But we can measure the effect of gravity with smaller masses - that's what the Cavendish experiment was about, and what numerous other experiments have done. Tom's assertion that the lack of precision in the results invalidates them is absurd - even his own source indicates an agreement between multiple different methodologies of 3-4 significant figures for the gravitation constant. If it isn't a gravity force they are detecting, what is it?

Which part of all of this do you actually disagree with , and why? And saying 'you're wrong' or 'all of it' or 'because Newton' isn't a valid argument.   

Offline Action80

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Re: Cavendish experiment
« Reply #32 on: April 30, 2021, 12:35:43 PM »

I do not care what Newton was wrong about.

Neither do you.

Everybody has been wrong about a great many number of things.

Mostly you.

The fiction is gravity.

Period.

I know water will not adhere to a sphere.

You claim it will because of gravity.

I claim it will not and offer the supposed "father," of gravity, who also states it is pure rubbish.

But go ahead.

Describe the mechanism by which gravity causes 326 trillion gallons of water to perform this marvelous magic.

Well, Newton certainly wasn't describing it as pure rubbish in the quote you cited, but rather challenging its ability to reach across a vacuum without some material of transmission. This was deep philosophical stuff at the time, wrapped up in theology as well as maths and physics. Newton would have laughed hard at the notion that earth was flat - he was way, way beyond that. Indeed, he was instrumental in proposing that it was an oblate spheroid and not just a sphere - he's probably not your best choice of champion.

Saying that 'water won't adhere to a sphere' isn't really an argument. Are you saying that water wouldn't adhere to planet earth even if there was a force equal to mg acting on every particle on the surface of the planet? Or are you saying that there isn't a force equal to mg acting on every particle on the surface of the earth?

The theory is very simple - there is a physical property of matter called mass. If you apply a force to a mass, M, then it will accelerate at a rate given by F=MA. That's what mass is.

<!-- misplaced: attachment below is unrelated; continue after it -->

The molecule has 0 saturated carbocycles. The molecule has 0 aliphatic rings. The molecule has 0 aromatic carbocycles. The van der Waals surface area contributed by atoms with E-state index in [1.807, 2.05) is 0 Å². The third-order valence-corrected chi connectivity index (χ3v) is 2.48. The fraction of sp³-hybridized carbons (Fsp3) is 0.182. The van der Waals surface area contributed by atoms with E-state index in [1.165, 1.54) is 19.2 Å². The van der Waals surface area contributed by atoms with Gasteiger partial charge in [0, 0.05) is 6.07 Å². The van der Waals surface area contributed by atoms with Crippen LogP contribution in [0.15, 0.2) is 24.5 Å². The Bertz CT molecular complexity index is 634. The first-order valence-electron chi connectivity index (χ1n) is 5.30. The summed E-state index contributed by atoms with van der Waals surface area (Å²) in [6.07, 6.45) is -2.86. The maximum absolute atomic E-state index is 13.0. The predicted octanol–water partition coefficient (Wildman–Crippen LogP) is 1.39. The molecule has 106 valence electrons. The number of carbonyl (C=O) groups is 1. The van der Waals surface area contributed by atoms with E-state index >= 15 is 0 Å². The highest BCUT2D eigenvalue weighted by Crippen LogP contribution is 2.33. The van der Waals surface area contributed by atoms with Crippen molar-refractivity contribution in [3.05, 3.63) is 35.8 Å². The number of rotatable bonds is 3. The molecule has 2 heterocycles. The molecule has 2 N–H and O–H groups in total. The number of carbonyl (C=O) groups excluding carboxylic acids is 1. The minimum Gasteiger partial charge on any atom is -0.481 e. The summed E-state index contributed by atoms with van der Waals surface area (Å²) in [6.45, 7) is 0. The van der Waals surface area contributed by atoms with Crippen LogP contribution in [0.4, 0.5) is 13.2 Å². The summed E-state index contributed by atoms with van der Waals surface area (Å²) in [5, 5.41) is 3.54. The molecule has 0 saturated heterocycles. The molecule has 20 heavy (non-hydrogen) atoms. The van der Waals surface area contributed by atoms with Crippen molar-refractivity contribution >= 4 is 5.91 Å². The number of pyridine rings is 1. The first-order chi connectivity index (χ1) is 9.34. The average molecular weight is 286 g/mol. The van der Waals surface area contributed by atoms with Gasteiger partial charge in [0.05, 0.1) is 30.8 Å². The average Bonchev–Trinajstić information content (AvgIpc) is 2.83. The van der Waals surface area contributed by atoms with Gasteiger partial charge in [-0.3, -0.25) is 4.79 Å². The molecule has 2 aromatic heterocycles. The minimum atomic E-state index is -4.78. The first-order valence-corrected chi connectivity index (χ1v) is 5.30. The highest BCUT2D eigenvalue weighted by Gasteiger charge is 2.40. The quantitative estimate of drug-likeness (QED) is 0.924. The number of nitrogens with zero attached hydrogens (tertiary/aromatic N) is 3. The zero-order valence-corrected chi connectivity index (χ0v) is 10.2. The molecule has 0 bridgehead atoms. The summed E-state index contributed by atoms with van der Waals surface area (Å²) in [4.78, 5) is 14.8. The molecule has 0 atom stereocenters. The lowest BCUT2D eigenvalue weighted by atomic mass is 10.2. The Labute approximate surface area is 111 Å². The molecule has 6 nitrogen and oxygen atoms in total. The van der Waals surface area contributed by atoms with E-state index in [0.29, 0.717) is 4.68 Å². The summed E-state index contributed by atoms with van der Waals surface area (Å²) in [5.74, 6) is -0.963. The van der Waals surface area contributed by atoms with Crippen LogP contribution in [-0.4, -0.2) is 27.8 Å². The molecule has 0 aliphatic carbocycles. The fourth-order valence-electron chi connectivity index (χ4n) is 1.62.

There is a mutually attractive force that acts between masses. It is proportional to their mass and inversely proportional to the square of the distance between them. That is what gravity is.

Earth's mass is such that every mass on the surface experiences a force equal to its own mass multiplied by 9.81 - the 'acceleration due to gravity', or g. So F = mg = ma, or g = a, meaning everything falls at the same initial rate, until aerodynamic drag takes effect.

But we can measure the effect of gravity with smaller masses - that's what the Cavendish experiment was about, and what numerous other experiments have done. Tom's assertion that the lack of precision in the results invalidates them is absurd - even his own source indicates an agreement between multiple different methodologies of 3-4 significant figures for the gravitation constant. If it isn't a gravity force they are detecting, what is it?

Which part of all of this do you actually disagree with , and why? And saying 'you're wrong' or 'all of it' or 'because Newton' isn't a valid argument.   
I am telling you and all other readers here that yes, "absurdity," when uttered by Newton does = rubbish.

And Newton the word "absurdity," when talking about gravity.

As far as measuring gravity, you might as well be talking about the length of lines on your palm or how many tarot cards were flipped over before the death card was witnessed by all. Those, too, are measurable. The difference is, we know the mechanisms in place for both of those.

Now, once again, I want you to provide the mechanism by which gravity performs all its wonders.

Go ahead.

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Re: Cavendish experiment
« Reply #33 on: April 30, 2021, 12:46:42 PM »
Is the trillions parts meant to make it seem like too much water for the earth to attract? Considering the Earth’s mass is a trillion times the mass of the water it seems like an insignificant mass comparatively. Combined with there being no comparatively large mass nearby to work against the Earth’s gravitation it seems really trivial.
Describe the mechanism gravity uses for just one ounce of water to stick the surface of the earth.

The theoretical conception is that the Earth warps space time so that the most conservative path for the water is towards the Earth.

This has always seemed like a strange tactic by FEers because the answer for gravity is just as esoteric as the QM answer for why opposite electrical charges attract. Virtual photons are pretty elusive!

Quote
I didn't mean to confuse you with such large numbers.

My apologies.

No need for personal attacks. Save it for AR, Lackey.
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Offline Action80

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Re: Cavendish experiment